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An Interview with Mahtab Keramati:
On a Narrow Line
by Shahin Shajari-Kohan

  Many actors and even ordinary people do their best to look beautiful before the camera, but Mahtab Keramati was among few actresses who did her best at the peak of her career not to look beautiful! This is an accepted principle that cinema is the world of beautiful faces and even the greatest film stars lose their appeal as wrinkles grow around their eyes. There is, however, a big difference between a “star” and an “actor.” Stars walk on the red carpet under the glamor of big projectors as long as they are attractive. As soon as the attraction is lost, they also lose the acclaim and glamour. A good actor, however, gets more precious as they get older.
Mahtab Keramati’s current credit is perhaps owed to her inattention to red carpet and the glamour which is associated with stardom. Therefore, instead of being concerned about old age, she is comfortably going through proposed screenplays looking for a good part. Sometimes, she finds a respite after appearing in serious movies likes
Twenty, Green Fire, Alzheimer’s, and Round-the-Clock and appears in a commercial film like Women Are Angels, when she can wear more trendy clothes and act like younger people to remind her audience that there is a “star” half to her character as well. Perhaps, her success is also a result of the balance she has kept between appearance in commercial and independent movies. We discussed her part in Alzheimer’s and Round-the-Clock in the following interview and, of course, chatted about Absolutely Tame Is a Horse, which will be on public screens soon.
Like a number of other Iranian actors, Mahtab Keramati is UNICEF’s peace ambassador.


Film International: Your approach seems to have changed after Twenty as you accept parts which are older than your age or have to change your countenance with makeup.
Mahtab Keramati: Of course, I actually adopted this approach in (Ebrahim Hatami-Kia’s) Red Earth. I had to start somewhere and win the trust of directors to give more serious parts. Many filmmakers in the Iranian cinema are not willing to take risks. Therefore, they base an actor’s new part on their previous parts. As a result, an actor should show his/her willingness to accept new parts and get out of ordinary casts. You need to risk to achieve this state. Perhaps, Red Earth was my first step by which I let all directors know that they should see Mahtab Keramati in different, non-star parts. It was a form of expressing my willingness to enter new areas and explore more complicated and different parts.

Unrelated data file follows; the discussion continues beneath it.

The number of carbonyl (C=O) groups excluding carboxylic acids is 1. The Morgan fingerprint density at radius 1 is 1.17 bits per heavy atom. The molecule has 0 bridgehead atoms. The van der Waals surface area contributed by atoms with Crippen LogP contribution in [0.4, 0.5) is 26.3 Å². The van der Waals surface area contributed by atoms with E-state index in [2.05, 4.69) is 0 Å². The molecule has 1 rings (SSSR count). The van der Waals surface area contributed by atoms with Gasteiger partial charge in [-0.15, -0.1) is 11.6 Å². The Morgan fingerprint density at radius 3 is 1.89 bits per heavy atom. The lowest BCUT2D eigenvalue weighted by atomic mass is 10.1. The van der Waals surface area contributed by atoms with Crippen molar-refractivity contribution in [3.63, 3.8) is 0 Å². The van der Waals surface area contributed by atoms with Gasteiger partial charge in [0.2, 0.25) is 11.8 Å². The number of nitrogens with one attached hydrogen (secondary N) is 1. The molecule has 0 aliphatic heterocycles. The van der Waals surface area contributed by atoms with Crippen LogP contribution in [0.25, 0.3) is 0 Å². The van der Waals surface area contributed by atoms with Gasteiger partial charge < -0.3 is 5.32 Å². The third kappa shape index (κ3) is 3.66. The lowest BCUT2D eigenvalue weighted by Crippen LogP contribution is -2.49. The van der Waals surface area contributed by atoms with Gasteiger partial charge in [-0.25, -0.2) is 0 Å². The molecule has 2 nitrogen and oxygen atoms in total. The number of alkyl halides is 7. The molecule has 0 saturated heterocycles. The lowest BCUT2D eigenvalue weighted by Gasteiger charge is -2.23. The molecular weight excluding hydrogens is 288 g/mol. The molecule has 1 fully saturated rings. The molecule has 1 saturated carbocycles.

FI: But your part in the Red Earth was not as different as it was in Twenty and was not very distant from your real countenance. You were just older and sadder.
MK: Yes. But changing face and acting style to play the part of an Arab woman was a totally different experience and also very daunting. I felt that the part was like a double-edged sword; if I failed, I would have been done for along with the film. The experience, however, had positive result because it addressed TV audience and I tried to communicate with them. Perhaps, many critics were not positive toward this experience and wonder why an older actress has not been chosen? This was, however, a necessary risk to take and the first step on a path which has taken me here when many people say with every new film I appear in that they expect a different part. In fact, this has been one the most pleasing complements that I have ever heard.
FI: Of course, it is good to go for different parts, but it should not turn into an obsession and affect your ordinary choices.
MK: That is definitely true. If an actor fails to appear in films for some time, they would be forgotten. Choosing different parts will allow me to expand my options, so that, people would not just think about my face. Meanwhile, filmmakers will reach the conclusion that they can count on me for unconventional parts. Of course, this needs a lot of tact.
FI: How can you keep the balance between stardom and experimentalism? If you deform your face a few more times for films such as Twenty, Absolutely Tame Is a Horse, and Alzheimer’s, they won’t cast you in younger parts anymore. In Iranian cinema, nothing is so balanced and everything may readily become a cliché.
MK: You have pointed to a terrifying fact which I should be wary of. Despite all precautions, it may be difficult to maintain that balance because there is a serious problem with film screening in Iran. It does not allow you to make precise plans. For instance, we spend a lot of time consulting before accepting every new part. I take care in my choices to behave in such a way that if I appear in an experimentalist part, I should also appear in another movie to show my real face and forge a balance between the two. The issue of screening, however, is so unexpected that it usually does not allow you to make plans. Films are not screening in order of production. Almost concurrent with Twenty, I was also cast in Heaven, Hell, Purgatory, which was not screened in theaters and directly went into home video network. If that film had been screened on time, I would have been seen in my usual way in Heaven, Hell, Purgatory in addition to my unconventional part in Twenty and the balance would have been realized.

... To Be Continued

[Page: 98]

Archive
Volume:17 No: 67 & 68 (Autumn 2011 & Winter 2012)
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Volume:14 No: 54 (Winter 2008)
Volume:13 No: 52-53 (Summer& Autumn 2007)


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Quarterly Magazine (ISSN 1021-6510)
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